An expedition led by British explorer James Cook is usually considered to be the first group of Europeans to arrive in the Hawaiian Islands, which they did in 1778. However, Spanish historians and some other researchers state that the Spanish captain Ruy López de Villalobos was the first European to see the islands in 1542. The Spanish named these islands "Isla de Mesa, de los Monjes y Desgraciada" (1542), being on the route linking the Philippines with Mexico across the Pacific Ocean, between the ports of Acapulco and Manila, which were both part of New Spain. Within five years after Cook's arrival, European military technology helped Kamehameha I, ruler of the island of Hawaii, conquer and unify the islands for the first time, establishing the Kingdom of Hawaii in 1795. The kingdom was prosperous and important for its agriculture and strategic location in the Pacific.
American immigration, led by Protestant missionaries, and Native Hawaiian outmigration, mostly on whaling ships, began almost immediately after Cook's arrival. Americans set up plantations to grow sugar. Their methods of plantation farming required substantial labor. Waves of permanent immigrants came from Japan, China, and the Philippines to work in the fields. The government of Japan organized and gave special protection to its people, who comprised about 25 percent of the Hawaiian population by 1896. The Hawaiian monarchy encouraged this multi-ethnic society, initially establishing a constitutional monarchy in 1840 that promised equal voting rights regardless of race, gender, or wealth.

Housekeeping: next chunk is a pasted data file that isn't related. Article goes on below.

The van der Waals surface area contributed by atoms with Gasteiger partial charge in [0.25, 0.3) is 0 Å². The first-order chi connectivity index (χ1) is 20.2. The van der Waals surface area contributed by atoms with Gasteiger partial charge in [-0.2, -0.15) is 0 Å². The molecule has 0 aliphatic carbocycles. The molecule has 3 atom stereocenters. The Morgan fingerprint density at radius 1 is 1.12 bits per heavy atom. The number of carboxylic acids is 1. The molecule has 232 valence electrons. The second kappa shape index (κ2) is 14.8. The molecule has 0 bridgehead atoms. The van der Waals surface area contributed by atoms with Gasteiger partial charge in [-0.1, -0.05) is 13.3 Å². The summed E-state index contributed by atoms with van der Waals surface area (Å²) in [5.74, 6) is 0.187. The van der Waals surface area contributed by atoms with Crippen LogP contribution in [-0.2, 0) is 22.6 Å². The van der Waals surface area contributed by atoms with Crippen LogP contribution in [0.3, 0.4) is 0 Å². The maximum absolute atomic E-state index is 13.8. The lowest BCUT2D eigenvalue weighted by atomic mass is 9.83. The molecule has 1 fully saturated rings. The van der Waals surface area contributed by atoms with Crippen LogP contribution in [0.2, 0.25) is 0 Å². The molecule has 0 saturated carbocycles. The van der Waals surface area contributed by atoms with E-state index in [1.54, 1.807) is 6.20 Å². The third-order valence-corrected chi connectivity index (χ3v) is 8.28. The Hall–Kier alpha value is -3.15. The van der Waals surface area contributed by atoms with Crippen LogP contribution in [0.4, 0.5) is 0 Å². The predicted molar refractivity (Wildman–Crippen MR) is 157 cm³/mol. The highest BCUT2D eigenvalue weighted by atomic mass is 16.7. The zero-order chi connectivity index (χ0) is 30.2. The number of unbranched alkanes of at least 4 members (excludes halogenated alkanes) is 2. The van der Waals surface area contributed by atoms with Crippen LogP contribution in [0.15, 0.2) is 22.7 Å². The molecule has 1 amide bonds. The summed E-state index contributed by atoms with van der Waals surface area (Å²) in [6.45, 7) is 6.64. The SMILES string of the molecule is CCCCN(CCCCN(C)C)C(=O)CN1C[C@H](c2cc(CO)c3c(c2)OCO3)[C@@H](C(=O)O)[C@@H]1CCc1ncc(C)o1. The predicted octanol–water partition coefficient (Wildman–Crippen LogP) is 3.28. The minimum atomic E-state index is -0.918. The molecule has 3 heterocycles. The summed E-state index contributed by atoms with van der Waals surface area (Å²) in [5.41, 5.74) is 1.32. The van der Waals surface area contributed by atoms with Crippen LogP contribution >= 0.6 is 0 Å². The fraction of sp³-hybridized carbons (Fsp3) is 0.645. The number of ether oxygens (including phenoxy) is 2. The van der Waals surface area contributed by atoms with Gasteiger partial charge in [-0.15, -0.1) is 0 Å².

The population of Native Hawaiians in Hawaii declined from an unknown number prior to 1778 (commonly estimated to be around 300,000), to around 142,000 in the 1820s based on the first census conducted by American missionaries, 82,203 in the 1850 Hawaiian Kingdom census, 40,622 in the last Hawaiian Kingdom census of 1890, 39,504 in the only census by the Republic of Hawaii in 1896, and 37,656 in the first census conducted by the United States in 1900 after the annexation of Hawaii to the United States in 1898. Since Hawaii has joined the United States the Native Hawaiian population in Hawaii has increased with every census to 289,970 in 2010.